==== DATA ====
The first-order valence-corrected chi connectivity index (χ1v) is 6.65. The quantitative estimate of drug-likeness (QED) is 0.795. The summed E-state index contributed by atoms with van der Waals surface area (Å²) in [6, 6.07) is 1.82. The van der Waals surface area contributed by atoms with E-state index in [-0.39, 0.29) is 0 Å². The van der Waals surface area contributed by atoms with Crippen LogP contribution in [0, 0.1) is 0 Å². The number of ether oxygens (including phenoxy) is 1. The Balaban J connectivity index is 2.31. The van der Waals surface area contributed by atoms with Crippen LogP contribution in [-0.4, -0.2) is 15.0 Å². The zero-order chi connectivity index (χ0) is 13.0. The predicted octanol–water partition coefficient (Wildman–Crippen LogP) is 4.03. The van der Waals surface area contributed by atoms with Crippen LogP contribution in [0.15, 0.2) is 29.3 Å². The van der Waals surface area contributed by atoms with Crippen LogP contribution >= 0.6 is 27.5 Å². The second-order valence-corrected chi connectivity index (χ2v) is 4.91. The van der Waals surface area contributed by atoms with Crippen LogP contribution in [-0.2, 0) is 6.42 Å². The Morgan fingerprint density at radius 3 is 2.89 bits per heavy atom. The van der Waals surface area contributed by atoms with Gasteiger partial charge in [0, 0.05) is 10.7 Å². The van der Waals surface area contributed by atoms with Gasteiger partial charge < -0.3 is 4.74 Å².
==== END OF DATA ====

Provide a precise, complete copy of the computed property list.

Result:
The first-order valence-corrected chi connectivity index (χ1v) is 6.65. The quantitative estimate of drug-likeness (QED) is 0.795. The summed E-state index contributed by atoms with van der Waals surface area (Å²) in [6, 6.07) is 1.82. The van der Waals surface area contributed by atoms with E-state index in [-0.39, 0.29) is 0 Å². The van der Waals surface area contributed by atoms with Crippen LogP contribution in [0, 0.1) is 0 Å². The number of ether oxygens (including phenoxy) is 1. The Balaban J connectivity index is 2.31. The van der Waals surface area contributed by atoms with Crippen LogP contribution in [-0.4, -0.2) is 15.0 Å². The zero-order chi connectivity index (χ0) is 13.0. The predicted octanol–water partition coefficient (Wildman–Crippen LogP) is 4.03. The van der Waals surface area contributed by atoms with Crippen LogP contribution in [0.15, 0.2) is 29.3 Å². The van der Waals surface area contributed by atoms with Crippen LogP contribution >= 0.6 is 27.5 Å². The second-order valence-corrected chi connectivity index (χ2v) is 4.91. The van der Waals surface area contributed by atoms with Crippen LogP contribution in [-0.2, 0) is 6.42 Å². The Morgan fingerprint density at radius 3 is 2.89 bits per heavy atom. The van der Waals surface area contributed by atoms with Gasteiger partial charge in [0, 0.05) is 10.7 Å². The van der Waals surface area contributed by atoms with Gasteiger partial charge < -0.3 is 4.74 Å².